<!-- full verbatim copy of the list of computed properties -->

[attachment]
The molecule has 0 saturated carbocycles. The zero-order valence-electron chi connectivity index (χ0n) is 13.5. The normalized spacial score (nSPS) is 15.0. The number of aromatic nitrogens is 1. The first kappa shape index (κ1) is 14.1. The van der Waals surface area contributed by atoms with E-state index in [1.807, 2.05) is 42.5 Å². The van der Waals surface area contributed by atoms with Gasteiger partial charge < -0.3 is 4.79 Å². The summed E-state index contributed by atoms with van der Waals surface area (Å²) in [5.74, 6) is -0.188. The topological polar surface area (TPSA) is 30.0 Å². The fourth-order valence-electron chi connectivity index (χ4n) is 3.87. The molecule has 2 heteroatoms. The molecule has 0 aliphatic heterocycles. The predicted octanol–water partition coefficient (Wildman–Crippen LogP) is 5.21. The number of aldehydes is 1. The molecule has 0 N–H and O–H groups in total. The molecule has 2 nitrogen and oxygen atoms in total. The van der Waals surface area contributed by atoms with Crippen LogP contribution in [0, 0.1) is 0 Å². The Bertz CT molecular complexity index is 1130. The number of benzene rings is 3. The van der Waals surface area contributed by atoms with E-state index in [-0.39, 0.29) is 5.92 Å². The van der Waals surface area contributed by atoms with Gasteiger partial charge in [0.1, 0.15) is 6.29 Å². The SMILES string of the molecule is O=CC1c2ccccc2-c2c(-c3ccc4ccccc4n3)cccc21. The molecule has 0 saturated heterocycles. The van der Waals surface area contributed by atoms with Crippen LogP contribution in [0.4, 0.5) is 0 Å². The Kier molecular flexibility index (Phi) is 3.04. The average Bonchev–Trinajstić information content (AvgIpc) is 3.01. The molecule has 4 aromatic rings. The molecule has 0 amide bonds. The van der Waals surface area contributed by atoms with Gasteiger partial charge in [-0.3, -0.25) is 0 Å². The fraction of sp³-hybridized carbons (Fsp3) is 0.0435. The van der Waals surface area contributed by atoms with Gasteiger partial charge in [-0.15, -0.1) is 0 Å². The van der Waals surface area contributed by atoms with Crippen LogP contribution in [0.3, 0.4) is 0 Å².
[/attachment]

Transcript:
The molecule has 0 saturated carbocycles. The zero-order valence-electron chi connectivity index (χ0n) is 13.5. The normalized spacial score (nSPS) is 15.0. The number of aromatic nitrogens is 1. The first kappa shape index (κ1) is 14.1. The van der Waals surface area contributed by atoms with E-state index in [1.807, 2.05) is 42.5 Å². The van der Waals surface area contributed by atoms with Gasteiger partial charge < -0.3 is 4.79 Å². The summed E-state index contributed by atoms with van der Waals surface area (Å²) in [5.74, 6) is -0.188. The topological polar surface area (TPSA) is 30.0 Å². The fourth-order valence-electron chi connectivity index (χ4n) is 3.87. The molecule has 2 heteroatoms. The molecule has 0 aliphatic heterocycles. The predicted octanol–water partition coefficient (Wildman–Crippen LogP) is 5.21. The number of aldehydes is 1. The molecule has 0 N–H and O–H groups in total. The molecule has 2 nitrogen and oxygen atoms in total. The van der Waals surface area contributed by atoms with Crippen LogP contribution in [0, 0.1) is 0 Å². The Bertz CT molecular complexity index is 1130. The number of benzene rings is 3. The van der Waals surface area contributed by atoms with E-state index in [-0.39, 0.29) is 5.92 Å². The van der Waals surface area contributed by atoms with Gasteiger partial charge in [0.1, 0.15) is 6.29 Å². The SMILES string of the molecule is O=CC1c2ccccc2-c2c(-c3ccc4ccccc4n3)cccc21. The molecule has 0 saturated heterocycles. The van der Waals surface area contributed by atoms with Crippen LogP contribution in [0.4, 0.5) is 0 Å². The Kier molecular flexibility index (Phi) is 3.04. The average Bonchev–Trinajstić information content (AvgIpc) is 3.01. The molecule has 4 aromatic rings. The molecule has 0 amide bonds. The van der Waals surface area contributed by atoms with Gasteiger partial charge in [-0.3, -0.25) is 0 Å². The fraction of sp³-hybridized carbons (Fsp3) is 0.0435. The van der Waals surface area contributed by atoms with Gasteiger partial charge in [-0.15, -0.1) is 0 Å². The van der Waals surface area contributed by atoms with Crippen LogP contribution in [0.3, 0.4) is 0 Å².